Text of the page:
6. What should be the total momentum in the CM frame before the collisions?
r r
7. Add, in the appropriate colors, a u1CM and a u 2CM to each collision. Just as for the
r
after-collision velocities, these go from the tip of the vCM vector to the tip of the
r r r
u1 and u 2 vectors (and u 2 is zero). Then add and label the before-collision
r r
momentum vectors m1u1CM and m2 u 2CM . Is your claim of Step 6 borne out?

8. Just by looking at the velocity vectors in the CM frame before and after the collisions
– i.e., without calculations – can you reinforce qualitatively your earlier findings
about kinetic energy conservation in the two collisions?

9. Using Eq. 6 applied to each of the two masses, then inserting into Eq. 4, prove your
claim in Step 5.

Results:
Write at least one paragraph describing the following:
• what you expected to learn about the lab (i.e. what was the reason for conducting
the experiment?)
• your results, and what you learned from them
• Think of at least one other experiment might you perform to verify these results
• Think of at least one new question or problem that could be answered with the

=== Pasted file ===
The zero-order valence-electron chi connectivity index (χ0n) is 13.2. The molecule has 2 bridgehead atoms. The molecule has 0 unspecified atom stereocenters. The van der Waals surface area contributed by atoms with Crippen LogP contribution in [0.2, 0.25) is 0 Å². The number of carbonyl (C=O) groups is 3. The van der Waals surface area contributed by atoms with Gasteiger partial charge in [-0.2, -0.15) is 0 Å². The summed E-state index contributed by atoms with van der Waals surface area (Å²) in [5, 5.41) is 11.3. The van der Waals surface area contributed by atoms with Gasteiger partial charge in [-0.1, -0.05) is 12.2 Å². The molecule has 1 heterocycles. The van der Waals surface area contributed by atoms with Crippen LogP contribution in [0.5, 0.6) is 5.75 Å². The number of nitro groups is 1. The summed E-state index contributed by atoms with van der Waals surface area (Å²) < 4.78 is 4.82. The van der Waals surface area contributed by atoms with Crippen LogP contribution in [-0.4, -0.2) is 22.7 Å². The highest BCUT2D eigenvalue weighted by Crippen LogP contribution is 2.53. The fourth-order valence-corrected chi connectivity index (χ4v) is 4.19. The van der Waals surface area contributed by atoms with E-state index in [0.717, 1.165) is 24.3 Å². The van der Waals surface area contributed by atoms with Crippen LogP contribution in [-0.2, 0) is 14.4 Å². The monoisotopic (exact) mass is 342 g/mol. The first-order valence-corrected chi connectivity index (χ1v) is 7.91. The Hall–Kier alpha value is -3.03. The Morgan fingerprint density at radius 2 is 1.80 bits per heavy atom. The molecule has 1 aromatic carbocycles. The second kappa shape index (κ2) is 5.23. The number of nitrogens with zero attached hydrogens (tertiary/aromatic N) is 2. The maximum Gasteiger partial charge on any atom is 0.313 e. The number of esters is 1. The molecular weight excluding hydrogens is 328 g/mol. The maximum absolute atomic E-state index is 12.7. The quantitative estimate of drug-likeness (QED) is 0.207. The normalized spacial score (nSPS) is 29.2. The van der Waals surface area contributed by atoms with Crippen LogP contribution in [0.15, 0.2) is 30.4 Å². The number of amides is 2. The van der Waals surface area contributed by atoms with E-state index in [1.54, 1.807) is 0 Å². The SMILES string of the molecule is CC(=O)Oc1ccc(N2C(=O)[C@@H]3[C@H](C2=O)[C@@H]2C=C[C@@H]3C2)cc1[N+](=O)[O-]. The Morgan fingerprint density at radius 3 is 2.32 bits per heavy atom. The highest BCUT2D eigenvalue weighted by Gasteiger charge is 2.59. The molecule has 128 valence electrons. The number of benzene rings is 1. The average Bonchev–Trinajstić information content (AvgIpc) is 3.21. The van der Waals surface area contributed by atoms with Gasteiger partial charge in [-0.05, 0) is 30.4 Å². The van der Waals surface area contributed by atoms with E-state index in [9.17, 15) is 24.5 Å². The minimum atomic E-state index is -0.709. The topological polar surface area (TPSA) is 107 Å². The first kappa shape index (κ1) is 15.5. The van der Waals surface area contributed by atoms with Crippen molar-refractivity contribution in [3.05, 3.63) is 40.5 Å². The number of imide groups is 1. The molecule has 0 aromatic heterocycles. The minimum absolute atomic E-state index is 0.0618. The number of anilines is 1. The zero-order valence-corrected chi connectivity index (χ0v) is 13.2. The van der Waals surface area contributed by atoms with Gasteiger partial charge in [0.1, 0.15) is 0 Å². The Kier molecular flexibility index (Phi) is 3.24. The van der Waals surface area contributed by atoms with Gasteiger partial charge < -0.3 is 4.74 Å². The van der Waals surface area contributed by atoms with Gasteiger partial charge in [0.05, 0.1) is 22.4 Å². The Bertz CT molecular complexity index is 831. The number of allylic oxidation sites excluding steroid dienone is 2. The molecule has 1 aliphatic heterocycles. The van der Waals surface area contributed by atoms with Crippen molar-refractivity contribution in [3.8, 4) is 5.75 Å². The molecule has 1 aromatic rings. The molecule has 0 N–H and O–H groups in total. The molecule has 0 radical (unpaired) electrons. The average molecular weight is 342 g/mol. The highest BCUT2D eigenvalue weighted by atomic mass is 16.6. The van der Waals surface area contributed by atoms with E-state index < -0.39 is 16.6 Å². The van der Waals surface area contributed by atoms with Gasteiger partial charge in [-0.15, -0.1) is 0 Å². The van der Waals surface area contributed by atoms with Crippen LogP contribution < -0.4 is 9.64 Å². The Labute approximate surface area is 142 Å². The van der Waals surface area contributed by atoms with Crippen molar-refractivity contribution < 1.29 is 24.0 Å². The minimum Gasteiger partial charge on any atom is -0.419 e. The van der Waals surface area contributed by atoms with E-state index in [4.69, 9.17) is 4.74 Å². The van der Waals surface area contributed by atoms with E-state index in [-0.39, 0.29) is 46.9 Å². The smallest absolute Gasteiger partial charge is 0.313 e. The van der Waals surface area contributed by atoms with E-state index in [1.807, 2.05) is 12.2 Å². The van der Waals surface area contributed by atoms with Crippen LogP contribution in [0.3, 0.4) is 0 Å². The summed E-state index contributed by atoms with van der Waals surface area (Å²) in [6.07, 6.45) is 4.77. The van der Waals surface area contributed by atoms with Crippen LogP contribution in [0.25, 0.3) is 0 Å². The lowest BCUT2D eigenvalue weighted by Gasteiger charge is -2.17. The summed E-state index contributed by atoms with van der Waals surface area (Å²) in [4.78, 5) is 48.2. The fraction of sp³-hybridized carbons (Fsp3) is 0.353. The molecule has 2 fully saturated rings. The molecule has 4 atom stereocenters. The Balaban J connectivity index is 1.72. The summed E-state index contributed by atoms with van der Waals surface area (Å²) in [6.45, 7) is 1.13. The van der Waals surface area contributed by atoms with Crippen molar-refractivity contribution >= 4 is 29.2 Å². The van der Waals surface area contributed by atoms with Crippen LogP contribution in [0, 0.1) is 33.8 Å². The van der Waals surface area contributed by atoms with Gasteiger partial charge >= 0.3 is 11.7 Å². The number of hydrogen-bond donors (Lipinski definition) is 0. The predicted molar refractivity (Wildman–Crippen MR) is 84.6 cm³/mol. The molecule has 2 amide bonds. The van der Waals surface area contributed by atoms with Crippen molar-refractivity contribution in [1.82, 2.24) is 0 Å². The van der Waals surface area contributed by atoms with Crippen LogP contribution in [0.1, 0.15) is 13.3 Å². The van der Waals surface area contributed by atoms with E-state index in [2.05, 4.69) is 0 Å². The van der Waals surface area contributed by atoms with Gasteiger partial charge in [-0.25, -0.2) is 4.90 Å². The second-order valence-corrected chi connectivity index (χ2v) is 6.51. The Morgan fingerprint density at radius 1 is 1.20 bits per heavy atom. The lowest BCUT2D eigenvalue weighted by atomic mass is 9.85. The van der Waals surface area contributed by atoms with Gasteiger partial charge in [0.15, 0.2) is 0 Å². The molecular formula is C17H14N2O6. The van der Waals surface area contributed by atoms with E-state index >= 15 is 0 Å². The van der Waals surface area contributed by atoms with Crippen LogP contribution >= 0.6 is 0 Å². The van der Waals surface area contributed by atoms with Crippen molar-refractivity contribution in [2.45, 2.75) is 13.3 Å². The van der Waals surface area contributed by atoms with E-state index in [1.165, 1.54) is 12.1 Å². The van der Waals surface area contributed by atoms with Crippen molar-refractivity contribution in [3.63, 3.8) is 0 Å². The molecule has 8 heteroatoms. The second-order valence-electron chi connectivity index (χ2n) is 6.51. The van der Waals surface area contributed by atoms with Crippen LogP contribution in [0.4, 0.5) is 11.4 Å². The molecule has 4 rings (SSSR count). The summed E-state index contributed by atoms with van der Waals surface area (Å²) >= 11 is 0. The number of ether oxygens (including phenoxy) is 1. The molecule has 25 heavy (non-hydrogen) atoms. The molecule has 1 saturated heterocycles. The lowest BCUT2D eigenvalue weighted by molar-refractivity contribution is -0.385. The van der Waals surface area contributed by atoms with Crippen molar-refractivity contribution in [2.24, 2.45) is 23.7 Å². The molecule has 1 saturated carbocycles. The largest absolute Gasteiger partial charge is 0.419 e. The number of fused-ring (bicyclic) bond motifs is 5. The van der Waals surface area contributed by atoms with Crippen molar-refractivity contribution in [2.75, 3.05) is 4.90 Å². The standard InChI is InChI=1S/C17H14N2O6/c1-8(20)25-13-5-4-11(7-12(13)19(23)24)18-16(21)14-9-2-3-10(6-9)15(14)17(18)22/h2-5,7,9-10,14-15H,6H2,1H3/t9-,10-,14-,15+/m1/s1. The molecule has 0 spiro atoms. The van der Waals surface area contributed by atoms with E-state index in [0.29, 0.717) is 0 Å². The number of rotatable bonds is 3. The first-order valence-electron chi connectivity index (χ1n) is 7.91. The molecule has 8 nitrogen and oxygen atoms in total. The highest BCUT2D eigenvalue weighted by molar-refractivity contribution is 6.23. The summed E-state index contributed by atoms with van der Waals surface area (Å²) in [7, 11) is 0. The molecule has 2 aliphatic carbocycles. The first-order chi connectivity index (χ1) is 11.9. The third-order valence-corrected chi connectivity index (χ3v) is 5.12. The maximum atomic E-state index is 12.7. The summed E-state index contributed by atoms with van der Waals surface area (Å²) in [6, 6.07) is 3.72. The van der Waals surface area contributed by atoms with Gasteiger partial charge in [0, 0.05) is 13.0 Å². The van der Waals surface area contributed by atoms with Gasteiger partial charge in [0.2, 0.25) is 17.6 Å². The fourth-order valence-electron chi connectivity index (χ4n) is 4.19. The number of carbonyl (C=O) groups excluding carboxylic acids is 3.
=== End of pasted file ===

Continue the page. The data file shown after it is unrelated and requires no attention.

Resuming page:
physics you have learned in this laboratory, or be extrapolated from the ideas in
this laboratory.


This lab was adapted from Physics 9A Lab Manual, The Staff of the Physics Department, University of
California at Davis, 2000.

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LPC Physics Conservation of Momentum II

Clean-Up:
Before you can leave the classroom, you must clean up your equipment, and have your
instructor sign below. How you divide clean-up duties between lab members is up to you.

Clean-up involves:
• Completely dismantling the experimental setup
• Removing tape from anything you put tape on
• Drying-off any wet equipment
• Putting away equipment in proper boxes (if applicable)
• Returning equipment to proper cabinets, or to the cart at the front of the room
• Throwing away pieces of string, paper, and other detritus (i.e. your water bottles)
• Shutting down the computer
• Anything else that needs to be done to return the room to its pristine, pre lab form.

I certify that the equipment used by ________________________ has been cleaned up.
(student’s name)

______________________________ , _______________.
(instructor’s name) (date)